skip to Main Content

Every woman must face the end of menstruation and fertility, but with it comes something no woman need to resign herself to: weight gain. Why does this occur and what can be done about it? To understand the changes that you need to make to your eating plan to help prevent weight gain during menopause, it is helpful to know about some of the other changes that are happening in your body at this time.

Many women will find that their weight increases at the time that they undergo menopause. This weight is likely to be distributed centrally (ie: around the abdomen). This means that you may experience a change in body shape.

Another change happening in your body at the same time is one that is associated with aging. This is a decrease in the amount of muscle in the body. Muscle uses more energy than fat does. So, as the amount of muscle in your body decreases the amount of energy that you need also decreases.

Your skeleton may also undergo some changes at this time, the density of bones decreases. If this change is marked you will be at risk of developing osteoporosis. The composition of your blood can also change, with the amount of fats in the blood increasing, thus increasing your risk of heart disease. The amount of glucose in your blood can rise as a result of increasing insulin resistance. This is worse if you have a large weight gain and may result in the onset of Type 2 diabetes.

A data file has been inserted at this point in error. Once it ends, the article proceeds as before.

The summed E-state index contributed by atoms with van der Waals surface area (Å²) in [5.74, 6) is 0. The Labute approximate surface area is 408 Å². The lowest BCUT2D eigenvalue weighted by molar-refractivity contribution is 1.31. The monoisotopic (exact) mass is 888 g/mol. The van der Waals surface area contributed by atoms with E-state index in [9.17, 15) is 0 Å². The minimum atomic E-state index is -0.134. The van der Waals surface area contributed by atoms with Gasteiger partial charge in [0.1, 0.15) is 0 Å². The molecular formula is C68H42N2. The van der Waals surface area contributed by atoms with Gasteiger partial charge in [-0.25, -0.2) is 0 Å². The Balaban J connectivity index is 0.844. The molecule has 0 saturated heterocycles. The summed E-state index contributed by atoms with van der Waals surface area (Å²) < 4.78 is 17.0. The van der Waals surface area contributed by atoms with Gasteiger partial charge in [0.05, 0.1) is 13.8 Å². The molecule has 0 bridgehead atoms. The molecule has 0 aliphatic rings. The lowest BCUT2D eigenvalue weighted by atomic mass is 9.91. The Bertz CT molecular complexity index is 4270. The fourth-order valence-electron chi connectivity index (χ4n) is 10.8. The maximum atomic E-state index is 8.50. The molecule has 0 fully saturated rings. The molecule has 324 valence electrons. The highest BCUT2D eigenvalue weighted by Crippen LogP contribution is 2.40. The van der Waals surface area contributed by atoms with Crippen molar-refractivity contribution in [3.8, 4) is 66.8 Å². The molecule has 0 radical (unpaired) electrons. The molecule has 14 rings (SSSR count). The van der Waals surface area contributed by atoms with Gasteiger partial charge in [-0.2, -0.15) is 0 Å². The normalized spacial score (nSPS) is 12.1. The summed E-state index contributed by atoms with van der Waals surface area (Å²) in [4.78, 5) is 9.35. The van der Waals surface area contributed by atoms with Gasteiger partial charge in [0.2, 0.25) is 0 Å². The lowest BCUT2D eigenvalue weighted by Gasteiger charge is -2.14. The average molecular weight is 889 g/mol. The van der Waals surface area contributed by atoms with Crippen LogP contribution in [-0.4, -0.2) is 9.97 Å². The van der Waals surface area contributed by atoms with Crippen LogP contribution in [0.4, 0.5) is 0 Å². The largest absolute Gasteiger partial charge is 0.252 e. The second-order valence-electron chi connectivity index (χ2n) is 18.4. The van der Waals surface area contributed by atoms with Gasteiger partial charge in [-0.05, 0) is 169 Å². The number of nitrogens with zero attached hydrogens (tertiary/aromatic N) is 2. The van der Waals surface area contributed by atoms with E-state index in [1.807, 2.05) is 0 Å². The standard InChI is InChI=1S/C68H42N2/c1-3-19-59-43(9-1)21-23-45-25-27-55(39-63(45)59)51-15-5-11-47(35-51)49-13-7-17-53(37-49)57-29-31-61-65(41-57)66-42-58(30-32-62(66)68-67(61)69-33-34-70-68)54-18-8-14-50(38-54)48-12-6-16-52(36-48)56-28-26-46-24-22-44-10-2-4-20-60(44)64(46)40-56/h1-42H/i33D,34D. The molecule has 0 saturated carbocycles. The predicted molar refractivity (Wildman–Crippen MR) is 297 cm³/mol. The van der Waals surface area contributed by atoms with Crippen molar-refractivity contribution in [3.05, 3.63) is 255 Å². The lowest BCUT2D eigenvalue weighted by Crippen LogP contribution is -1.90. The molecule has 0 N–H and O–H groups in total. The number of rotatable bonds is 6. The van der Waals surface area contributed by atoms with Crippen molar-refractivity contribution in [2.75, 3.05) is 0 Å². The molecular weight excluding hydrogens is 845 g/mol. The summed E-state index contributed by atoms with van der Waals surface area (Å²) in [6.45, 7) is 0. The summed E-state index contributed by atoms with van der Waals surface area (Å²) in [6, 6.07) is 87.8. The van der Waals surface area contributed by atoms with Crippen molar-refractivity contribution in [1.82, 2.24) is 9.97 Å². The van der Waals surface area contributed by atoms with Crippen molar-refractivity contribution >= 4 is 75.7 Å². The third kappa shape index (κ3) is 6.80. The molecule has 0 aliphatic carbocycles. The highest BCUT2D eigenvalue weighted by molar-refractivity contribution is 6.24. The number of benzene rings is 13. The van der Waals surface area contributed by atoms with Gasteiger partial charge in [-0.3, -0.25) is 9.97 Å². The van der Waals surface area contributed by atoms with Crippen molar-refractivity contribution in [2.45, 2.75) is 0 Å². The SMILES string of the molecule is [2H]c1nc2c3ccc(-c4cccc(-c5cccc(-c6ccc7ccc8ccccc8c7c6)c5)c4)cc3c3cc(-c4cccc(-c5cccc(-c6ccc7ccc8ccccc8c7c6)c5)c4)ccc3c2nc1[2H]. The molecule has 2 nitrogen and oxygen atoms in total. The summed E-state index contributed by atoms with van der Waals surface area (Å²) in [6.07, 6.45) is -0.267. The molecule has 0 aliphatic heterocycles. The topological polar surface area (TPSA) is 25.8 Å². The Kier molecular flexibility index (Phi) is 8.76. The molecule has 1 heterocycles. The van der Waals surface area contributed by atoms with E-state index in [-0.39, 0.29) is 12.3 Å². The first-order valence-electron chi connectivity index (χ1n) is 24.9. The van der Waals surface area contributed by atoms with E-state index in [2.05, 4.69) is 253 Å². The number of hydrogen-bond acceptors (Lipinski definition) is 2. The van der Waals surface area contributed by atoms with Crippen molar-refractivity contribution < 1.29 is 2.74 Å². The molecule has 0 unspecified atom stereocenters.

Scientists have not decided if the weight gain that often occurs at the time of menopause is as a result of the hormonal changes of menopause, or if it is just due to aging. As far as managing and preventing the weight gain, the good news is that the eating plan can be adapted to cope with these changes, and to optimise your overall health. From a dietary perspective it does not matter if the cause has not yet been determined.


  • Complex carbohydrates: Choose carbohydrates with a satiety smart symbol for at least one meal a day. These are absorbed slowly into the blood stream to help keep blood sugar levels constant.
  • Vegetables and fruit: Divide your serves evenly throughout the day. This helps to spread the intake of nutrients and fibre. Use fresh fruit most of the time, and choose a wide variety of vegetables.
  • Low and medium fat proteins: Choose those with the heart symbol most often. These are lower in saturated fat and lower in total fat content. Use dry beans, peas, lentils and soya regularly.
  • Milk: Use skim milk and fat-free yoghurt most of the time, rather than 2% or full cream.
  • Fat: Only use fat serves that have the heart symbol. Do not exceed the number of serves given in your formula.
  • Supplements: A multivitamin and a calcium supplement are recommended.

If you are not already exercising, then now is the time to start. Choose different types of exercise, some to burn extra energy and some to build muscle. The researchers agree that postmenopausal women who achieve and maintain a healthy body weight all have one thing in common: they are physically active. Are you?

Back To Top